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Archive for October 18th, 2016

by Tom Nelson

With each new release of the Mac operating system, there are always a few secret features, services, and tips hidden away, just waiting to be uncovered. macOS Sierra is no different, so the Rocket Yard has gathered a list of tips and tricks that can make you more productive, or at the very least, amuse you and make you wonder why Apple thought this needed to be squirrelled away from the general public.

Window Snapping

OS X El Capitan included a new Split View feature that allowed two apps to share a display, much like the older Full Screen viewing option allowed a single app to take over your entire monitor. The Split View feature allowed two apps to share the entire display.

windowsnapping1280

Screen shot © Coyote Moon, Inc.

With macOS Sierra, the ability to manage windows received a new feature: Window Snapping. While the older Split View was designed for use with two different apps, Window Snapping is more about aligning one window to another one, just to help you keep your window arrangement looking neat, or to help you easily set up multiple windows for non-overlapping access.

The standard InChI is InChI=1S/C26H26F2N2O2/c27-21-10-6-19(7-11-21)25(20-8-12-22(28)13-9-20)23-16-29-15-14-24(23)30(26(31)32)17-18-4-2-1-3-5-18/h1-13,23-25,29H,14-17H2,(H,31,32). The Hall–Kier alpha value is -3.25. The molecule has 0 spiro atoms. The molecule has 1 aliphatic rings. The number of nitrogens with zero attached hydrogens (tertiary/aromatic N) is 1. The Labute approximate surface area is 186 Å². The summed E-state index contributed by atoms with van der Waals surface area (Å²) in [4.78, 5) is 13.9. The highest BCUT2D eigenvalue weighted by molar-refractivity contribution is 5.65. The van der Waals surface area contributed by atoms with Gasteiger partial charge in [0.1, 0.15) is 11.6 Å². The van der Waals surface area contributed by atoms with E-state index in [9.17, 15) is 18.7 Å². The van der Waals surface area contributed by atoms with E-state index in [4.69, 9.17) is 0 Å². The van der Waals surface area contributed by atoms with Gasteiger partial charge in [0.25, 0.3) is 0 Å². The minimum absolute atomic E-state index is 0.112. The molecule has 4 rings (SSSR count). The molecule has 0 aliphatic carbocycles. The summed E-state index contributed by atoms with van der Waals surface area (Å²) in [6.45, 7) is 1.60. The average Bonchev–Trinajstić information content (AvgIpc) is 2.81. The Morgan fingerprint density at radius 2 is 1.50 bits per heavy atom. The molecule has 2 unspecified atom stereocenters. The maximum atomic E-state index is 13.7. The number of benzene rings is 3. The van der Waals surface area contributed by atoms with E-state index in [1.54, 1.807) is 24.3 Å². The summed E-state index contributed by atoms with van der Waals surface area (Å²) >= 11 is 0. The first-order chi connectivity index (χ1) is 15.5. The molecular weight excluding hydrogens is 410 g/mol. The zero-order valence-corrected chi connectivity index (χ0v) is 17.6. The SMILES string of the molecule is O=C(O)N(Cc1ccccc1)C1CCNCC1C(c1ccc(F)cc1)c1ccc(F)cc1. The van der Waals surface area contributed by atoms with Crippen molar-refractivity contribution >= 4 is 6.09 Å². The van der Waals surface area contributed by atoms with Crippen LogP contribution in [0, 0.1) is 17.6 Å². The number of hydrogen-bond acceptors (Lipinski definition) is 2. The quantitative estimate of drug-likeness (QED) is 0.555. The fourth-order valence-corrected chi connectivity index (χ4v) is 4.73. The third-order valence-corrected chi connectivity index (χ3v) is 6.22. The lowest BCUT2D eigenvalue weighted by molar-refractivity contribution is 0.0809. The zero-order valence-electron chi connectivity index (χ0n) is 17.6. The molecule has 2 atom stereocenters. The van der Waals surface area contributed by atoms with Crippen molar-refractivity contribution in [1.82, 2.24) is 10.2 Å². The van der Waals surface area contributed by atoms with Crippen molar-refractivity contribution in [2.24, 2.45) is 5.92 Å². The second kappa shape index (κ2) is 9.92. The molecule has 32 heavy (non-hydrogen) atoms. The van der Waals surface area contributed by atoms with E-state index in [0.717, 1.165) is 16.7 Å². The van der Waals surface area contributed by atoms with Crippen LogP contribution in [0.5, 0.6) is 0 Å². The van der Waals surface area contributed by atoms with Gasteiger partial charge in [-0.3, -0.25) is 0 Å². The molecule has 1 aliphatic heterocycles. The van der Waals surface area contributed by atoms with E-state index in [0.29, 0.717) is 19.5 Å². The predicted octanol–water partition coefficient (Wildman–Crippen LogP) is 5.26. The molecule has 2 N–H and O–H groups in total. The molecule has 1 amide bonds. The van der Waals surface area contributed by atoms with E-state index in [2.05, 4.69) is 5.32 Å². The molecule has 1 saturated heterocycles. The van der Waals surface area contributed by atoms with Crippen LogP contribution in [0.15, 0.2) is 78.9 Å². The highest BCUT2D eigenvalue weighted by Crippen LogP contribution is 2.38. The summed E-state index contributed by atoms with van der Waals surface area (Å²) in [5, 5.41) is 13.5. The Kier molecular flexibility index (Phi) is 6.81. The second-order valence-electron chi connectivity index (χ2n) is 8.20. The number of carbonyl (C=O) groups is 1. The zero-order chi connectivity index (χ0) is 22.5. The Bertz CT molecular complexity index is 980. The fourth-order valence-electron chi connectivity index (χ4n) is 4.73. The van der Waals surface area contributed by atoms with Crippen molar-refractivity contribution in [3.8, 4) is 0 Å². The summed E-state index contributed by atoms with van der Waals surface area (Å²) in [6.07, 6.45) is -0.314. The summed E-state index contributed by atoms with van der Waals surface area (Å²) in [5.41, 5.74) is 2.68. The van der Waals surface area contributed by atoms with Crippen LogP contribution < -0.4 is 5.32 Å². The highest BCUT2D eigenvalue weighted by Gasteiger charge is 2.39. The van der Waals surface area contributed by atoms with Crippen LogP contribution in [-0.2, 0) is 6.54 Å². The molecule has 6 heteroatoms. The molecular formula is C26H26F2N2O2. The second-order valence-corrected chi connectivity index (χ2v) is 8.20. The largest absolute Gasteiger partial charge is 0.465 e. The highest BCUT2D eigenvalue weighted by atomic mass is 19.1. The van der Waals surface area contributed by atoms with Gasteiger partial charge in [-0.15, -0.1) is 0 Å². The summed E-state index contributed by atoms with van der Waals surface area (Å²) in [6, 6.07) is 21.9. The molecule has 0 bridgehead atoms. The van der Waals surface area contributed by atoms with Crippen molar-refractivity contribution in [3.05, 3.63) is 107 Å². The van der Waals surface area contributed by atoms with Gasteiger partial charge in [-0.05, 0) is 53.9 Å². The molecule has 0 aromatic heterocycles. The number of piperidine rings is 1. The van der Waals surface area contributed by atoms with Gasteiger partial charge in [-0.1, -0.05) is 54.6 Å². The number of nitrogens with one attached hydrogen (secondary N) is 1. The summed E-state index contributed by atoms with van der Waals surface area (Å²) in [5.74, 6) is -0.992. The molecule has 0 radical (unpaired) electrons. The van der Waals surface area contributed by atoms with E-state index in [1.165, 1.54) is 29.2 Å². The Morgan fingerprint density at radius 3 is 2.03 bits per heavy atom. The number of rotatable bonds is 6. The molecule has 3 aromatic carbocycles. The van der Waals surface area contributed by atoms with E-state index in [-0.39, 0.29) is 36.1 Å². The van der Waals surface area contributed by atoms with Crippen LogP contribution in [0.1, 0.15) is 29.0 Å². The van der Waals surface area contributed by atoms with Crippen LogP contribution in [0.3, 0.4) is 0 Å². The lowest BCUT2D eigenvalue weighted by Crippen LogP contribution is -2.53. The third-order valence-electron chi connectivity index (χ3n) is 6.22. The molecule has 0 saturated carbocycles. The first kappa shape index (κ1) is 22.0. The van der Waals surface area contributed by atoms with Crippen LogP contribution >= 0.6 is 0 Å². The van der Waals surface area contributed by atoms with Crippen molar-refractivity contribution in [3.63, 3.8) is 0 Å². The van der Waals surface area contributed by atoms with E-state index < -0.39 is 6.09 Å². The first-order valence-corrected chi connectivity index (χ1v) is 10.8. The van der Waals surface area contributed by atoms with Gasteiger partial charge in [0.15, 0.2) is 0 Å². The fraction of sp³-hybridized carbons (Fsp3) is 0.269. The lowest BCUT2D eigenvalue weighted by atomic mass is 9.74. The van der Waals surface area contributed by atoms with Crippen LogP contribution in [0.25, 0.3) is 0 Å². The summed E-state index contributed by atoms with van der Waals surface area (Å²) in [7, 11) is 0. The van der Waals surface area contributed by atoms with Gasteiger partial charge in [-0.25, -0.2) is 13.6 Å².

Read more on Rocket Yard, The MacSales.com Blog

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by Tom Nelson

Have you noticed something missing? Ever since OS X Lion, your Mac has been hiding the Library folder. This trend of hiding folders that contain important preferences your Mac uses has continued, even though the Mac operating system name changed to macOS.

unhidelibraryfolder

Screen shot © Coyote Moon, Inc.

Before OS X Lion, the library folder could be found at:

Users/home folder/

where ‘home folder’ is the short name of your currently logged in user account. For example, if your account’s short name is bettyo, the path to your Library would be:

Users/bettyo/Library

The Library folder contains many of the resources that installed applications need to use, including application preference files, application support files, plug-in folders, and ever since OS X Lion, the plists that describe the saved state of applications.

Read more on About: Macs.

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